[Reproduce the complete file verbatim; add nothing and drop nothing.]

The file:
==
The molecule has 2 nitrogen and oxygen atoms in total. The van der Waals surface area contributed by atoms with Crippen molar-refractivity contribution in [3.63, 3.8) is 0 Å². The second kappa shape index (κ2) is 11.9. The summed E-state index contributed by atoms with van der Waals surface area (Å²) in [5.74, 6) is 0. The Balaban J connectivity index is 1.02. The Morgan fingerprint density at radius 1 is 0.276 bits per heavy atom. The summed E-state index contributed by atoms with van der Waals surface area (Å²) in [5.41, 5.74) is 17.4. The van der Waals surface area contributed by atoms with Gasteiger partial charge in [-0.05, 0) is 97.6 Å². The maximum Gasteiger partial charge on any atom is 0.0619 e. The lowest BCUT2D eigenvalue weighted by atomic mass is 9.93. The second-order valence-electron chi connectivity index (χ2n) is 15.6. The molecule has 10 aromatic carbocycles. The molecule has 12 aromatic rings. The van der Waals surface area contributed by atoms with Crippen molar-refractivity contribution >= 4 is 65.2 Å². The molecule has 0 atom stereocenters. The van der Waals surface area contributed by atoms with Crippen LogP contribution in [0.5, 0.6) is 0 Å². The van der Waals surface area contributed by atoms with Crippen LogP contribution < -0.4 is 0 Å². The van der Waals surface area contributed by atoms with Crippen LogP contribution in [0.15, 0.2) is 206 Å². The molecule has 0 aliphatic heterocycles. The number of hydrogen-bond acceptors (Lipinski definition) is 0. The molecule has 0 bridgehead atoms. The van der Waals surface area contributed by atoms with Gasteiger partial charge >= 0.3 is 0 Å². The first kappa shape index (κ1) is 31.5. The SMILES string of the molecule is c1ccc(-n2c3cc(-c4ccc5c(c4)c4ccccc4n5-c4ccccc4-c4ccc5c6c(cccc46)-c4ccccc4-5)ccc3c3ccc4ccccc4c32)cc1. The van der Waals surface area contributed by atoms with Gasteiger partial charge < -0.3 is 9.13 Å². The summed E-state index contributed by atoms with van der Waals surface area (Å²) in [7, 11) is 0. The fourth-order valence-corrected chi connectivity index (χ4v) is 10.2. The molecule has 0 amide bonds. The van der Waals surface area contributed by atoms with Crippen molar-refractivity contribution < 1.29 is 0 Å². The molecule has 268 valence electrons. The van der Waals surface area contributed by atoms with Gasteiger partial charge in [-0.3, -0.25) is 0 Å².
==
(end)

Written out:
The molecule has 2 nitrogen and oxygen atoms in total. The van der Waals surface area contributed by atoms with Crippen molar-refractivity contribution in [3.63, 3.8) is 0 Å². The second kappa shape index (κ2) is 11.9. The summed E-state index contributed by atoms with van der Waals surface area (Å²) in [5.74, 6) is 0. The Balaban J connectivity index is 1.02. The Morgan fingerprint density at radius 1 is 0.276 bits per heavy atom. The summed E-state index contributed by atoms with van der Waals surface area (Å²) in [5.41, 5.74) is 17.4. The van der Waals surface area contributed by atoms with Gasteiger partial charge in [-0.05, 0) is 97.6 Å². The maximum Gasteiger partial charge on any atom is 0.0619 e. The lowest BCUT2D eigenvalue weighted by atomic mass is 9.93. The second-order valence-electron chi connectivity index (χ2n) is 15.6. The molecule has 10 aromatic carbocycles. The molecule has 12 aromatic rings. The van der Waals surface area contributed by atoms with Crippen molar-refractivity contribution >= 4 is 65.2 Å². The molecule has 0 atom stereocenters. The van der Waals surface area contributed by atoms with Crippen LogP contribution in [0.5, 0.6) is 0 Å². The van der Waals surface area contributed by atoms with Crippen LogP contribution < -0.4 is 0 Å². The van der Waals surface area contributed by atoms with Crippen LogP contribution in [0.15, 0.2) is 206 Å². The molecule has 0 aliphatic heterocycles. The number of hydrogen-bond acceptors (Lipinski definition) is 0. The molecule has 0 bridgehead atoms. The van der Waals surface area contributed by atoms with Gasteiger partial charge >= 0.3 is 0 Å². The first kappa shape index (κ1) is 31.5. The SMILES string of the molecule is c1ccc(-n2c3cc(-c4ccc5c(c4)c4ccccc4n5-c4ccccc4-c4ccc5c6c(cccc46)-c4ccccc4-5)ccc3c3ccc4ccccc4c32)cc1. The van der Waals surface area contributed by atoms with Gasteiger partial charge < -0.3 is 9.13 Å². The summed E-state index contributed by atoms with van der Waals surface area (Å²) in [7, 11) is 0. The fourth-order valence-corrected chi connectivity index (χ4v) is 10.2. The molecule has 0 amide bonds. The van der Waals surface area contributed by atoms with Crippen molar-refractivity contribution < 1.29 is 0 Å². The molecule has 268 valence electrons. The van der Waals surface area contributed by atoms with Gasteiger partial charge in [-0.3, -0.25) is 0 Å².